Will you believe it? At the first sight of the girl every man dropped his work, stood up straight and stared at her in open-mouthed astonishment as if he had never seen her before. They even got together again in little groups of twos and threes and began talking rapidly to one another. Their amazement, their consternation was so obvious that Hansie found it difficult to pretend that she saw nothing unusual in their behaviour, and when she joined her mother at the breakfast-table and told her what a commotion her appearance had created, Mrs. van Warmelo said: "It is the same with me. Wherever I show myself under the verandahs or in the garden, I am met with stares that can only be described as thunderstruck."
"And that, after all the months they have spent within earshot of all that went on at Harmony! Why, mother, those men have never lifted their heads when we have passed them for a year and more, they had got so used to us, but now——!"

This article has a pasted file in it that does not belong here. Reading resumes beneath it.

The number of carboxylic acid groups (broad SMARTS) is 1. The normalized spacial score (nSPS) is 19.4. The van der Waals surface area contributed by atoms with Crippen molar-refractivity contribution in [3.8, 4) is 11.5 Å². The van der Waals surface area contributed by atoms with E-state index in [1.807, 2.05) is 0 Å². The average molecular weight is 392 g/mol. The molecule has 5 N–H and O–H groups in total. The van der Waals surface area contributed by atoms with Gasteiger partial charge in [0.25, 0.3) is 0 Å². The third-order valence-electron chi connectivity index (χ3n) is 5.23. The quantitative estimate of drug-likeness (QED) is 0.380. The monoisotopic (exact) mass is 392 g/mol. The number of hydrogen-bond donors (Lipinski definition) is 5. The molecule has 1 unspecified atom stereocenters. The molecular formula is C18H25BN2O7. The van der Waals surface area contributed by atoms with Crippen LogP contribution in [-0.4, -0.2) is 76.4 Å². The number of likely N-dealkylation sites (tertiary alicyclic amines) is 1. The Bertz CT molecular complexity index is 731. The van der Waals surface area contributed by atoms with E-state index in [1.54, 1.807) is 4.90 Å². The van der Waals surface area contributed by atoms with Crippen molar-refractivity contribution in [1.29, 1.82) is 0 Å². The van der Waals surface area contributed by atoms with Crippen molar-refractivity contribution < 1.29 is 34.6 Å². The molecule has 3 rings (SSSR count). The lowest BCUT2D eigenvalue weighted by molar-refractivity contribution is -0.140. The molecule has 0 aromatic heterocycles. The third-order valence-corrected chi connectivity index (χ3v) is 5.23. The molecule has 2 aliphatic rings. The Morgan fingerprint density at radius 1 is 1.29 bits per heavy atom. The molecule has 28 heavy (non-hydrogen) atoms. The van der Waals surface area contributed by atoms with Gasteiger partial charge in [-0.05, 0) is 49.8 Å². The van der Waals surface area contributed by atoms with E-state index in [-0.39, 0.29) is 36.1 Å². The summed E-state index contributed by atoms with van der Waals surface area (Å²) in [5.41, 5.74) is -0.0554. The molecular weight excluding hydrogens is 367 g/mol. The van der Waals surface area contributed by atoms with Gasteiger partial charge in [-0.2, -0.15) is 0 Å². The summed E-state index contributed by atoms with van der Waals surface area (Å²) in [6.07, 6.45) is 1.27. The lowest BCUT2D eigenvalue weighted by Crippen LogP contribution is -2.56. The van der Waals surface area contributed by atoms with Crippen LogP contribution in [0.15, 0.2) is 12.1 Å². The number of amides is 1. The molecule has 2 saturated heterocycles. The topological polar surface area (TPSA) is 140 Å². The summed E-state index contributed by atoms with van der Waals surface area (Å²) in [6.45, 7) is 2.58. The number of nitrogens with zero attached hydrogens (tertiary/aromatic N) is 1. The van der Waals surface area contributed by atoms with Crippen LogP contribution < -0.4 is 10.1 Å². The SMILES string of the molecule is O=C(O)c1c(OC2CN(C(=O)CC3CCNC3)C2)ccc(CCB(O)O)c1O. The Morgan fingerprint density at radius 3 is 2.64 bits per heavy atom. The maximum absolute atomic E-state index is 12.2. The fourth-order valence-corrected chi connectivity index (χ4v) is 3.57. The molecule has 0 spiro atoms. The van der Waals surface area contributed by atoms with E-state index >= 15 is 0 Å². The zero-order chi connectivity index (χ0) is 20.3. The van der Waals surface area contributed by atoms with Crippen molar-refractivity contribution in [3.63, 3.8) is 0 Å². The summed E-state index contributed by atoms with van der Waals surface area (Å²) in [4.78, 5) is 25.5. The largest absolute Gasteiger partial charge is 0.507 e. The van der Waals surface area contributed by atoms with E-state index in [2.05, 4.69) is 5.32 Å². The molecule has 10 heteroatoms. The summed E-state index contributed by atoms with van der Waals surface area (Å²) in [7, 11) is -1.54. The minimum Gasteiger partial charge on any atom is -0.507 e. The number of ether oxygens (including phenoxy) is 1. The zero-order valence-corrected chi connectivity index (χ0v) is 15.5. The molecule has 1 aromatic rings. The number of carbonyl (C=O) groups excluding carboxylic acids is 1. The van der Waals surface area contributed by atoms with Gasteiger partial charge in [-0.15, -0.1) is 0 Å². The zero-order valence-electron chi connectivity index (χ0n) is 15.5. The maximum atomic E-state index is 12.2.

She went on more seriously:
"We can never be thankful enough that you found this out in time. The members of the Committee must be warned not to come to Harmony, but we must invite lots of other people. Let us give a few fruit parties and musical evenings for the young people, and above all, let us invite the Consuls and their families." Hansie was feeling hopeful, buoyed up by the unlooked-for privilege of having been put on her guard, but Mrs. van Warmelo was silent and depressed.
"I am thinking about the spies," she said at last. "How can we ever harbour them here again? How can we let them know that Harmony is being watched? How shall we get through the anxiety and suspense when we begin to expect them again? Naudé's last words to me were, 'We shall be with you four weeks from now, when the moon is young again.'"
Hansie looked thoughtful, but brightened up again immediately.
"We have always the sign on the gatepost to fall back on, you know, mother dear, but I hope it won't be necessary to put that up. In the meantime let us watch developments. We have nothing to be anxious about yet, and when the time comes we shall know what to do. Just think how terrible it would have been if this had happened yesterday while Naudé was in the house!"